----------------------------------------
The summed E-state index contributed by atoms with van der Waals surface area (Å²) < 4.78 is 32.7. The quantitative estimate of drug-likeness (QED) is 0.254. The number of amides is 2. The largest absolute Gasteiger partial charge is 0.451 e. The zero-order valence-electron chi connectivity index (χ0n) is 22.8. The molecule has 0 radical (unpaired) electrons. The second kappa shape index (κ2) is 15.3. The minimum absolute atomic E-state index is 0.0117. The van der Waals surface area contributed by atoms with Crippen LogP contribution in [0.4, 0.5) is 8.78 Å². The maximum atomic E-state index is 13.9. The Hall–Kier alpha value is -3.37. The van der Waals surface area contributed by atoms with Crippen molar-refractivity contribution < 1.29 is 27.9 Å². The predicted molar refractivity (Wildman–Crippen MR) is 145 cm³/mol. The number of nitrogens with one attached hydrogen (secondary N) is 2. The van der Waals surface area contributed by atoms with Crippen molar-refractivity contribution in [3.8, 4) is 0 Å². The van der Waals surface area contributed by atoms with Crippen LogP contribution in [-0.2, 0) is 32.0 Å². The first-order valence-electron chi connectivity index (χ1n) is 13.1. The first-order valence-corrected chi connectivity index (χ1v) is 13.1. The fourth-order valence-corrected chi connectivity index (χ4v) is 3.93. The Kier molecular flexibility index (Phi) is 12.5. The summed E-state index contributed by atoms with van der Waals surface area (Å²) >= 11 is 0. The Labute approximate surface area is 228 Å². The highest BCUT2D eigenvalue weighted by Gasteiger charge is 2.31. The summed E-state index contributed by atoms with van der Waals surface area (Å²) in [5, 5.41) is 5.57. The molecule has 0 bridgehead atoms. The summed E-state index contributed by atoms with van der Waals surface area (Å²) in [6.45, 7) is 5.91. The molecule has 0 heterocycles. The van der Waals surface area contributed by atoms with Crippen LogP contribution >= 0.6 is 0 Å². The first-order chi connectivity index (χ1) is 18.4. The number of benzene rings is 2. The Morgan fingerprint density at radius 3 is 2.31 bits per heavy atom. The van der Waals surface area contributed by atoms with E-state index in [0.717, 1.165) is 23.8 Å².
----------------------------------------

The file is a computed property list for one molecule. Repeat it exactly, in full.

The summed E-state index contributed by atoms with van der Waals surface area (Å²) < 4.78 is 32.7. The quantitative estimate of drug-likeness (QED) is 0.254. The number of amides is 2. The largest absolute Gasteiger partial charge is 0.451 e. The zero-order valence-electron chi connectivity index (χ0n) is 22.8. The molecule has 0 radical (unpaired) electrons. The second kappa shape index (κ2) is 15.3. The minimum absolute atomic E-state index is 0.0117. The van der Waals surface area contributed by atoms with Crippen LogP contribution in [0.4, 0.5) is 8.78 Å². The maximum atomic E-state index is 13.9. The Hall–Kier alpha value is -3.37. The van der Waals surface area contributed by atoms with Crippen molar-refractivity contribution < 1.29 is 27.9 Å². The predicted molar refractivity (Wildman–Crippen MR) is 145 cm³/mol. The number of nitrogens with one attached hydrogen (secondary N) is 2. The van der Waals surface area contributed by atoms with Crippen molar-refractivity contribution in [3.8, 4) is 0 Å². The van der Waals surface area contributed by atoms with Crippen LogP contribution in [-0.2, 0) is 32.0 Å². The first-order valence-electron chi connectivity index (χ1n) is 13.1. The first-order valence-corrected chi connectivity index (χ1v) is 13.1. The fourth-order valence-corrected chi connectivity index (χ4v) is 3.93. The Kier molecular flexibility index (Phi) is 12.5. The summed E-state index contributed by atoms with van der Waals surface area (Å²) >= 11 is 0. The Labute approximate surface area is 228 Å². The highest BCUT2D eigenvalue weighted by Gasteiger charge is 2.31. The summed E-state index contributed by atoms with van der Waals surface area (Å²) in [5, 5.41) is 5.57. The molecule has 0 bridgehead atoms. The summed E-state index contributed by atoms with van der Waals surface area (Å²) in [6.45, 7) is 5.91. The molecule has 0 heterocycles. The van der Waals surface area contributed by atoms with Crippen LogP contribution >= 0.6 is 0 Å². The first-order chi connectivity index (χ1) is 18.4. The number of benzene rings is 2. The Morgan fingerprint density at radius 3 is 2.31 bits per heavy atom. The van der Waals surface area contributed by atoms with E-state index in [0.717, 1.165) is 23.8 Å².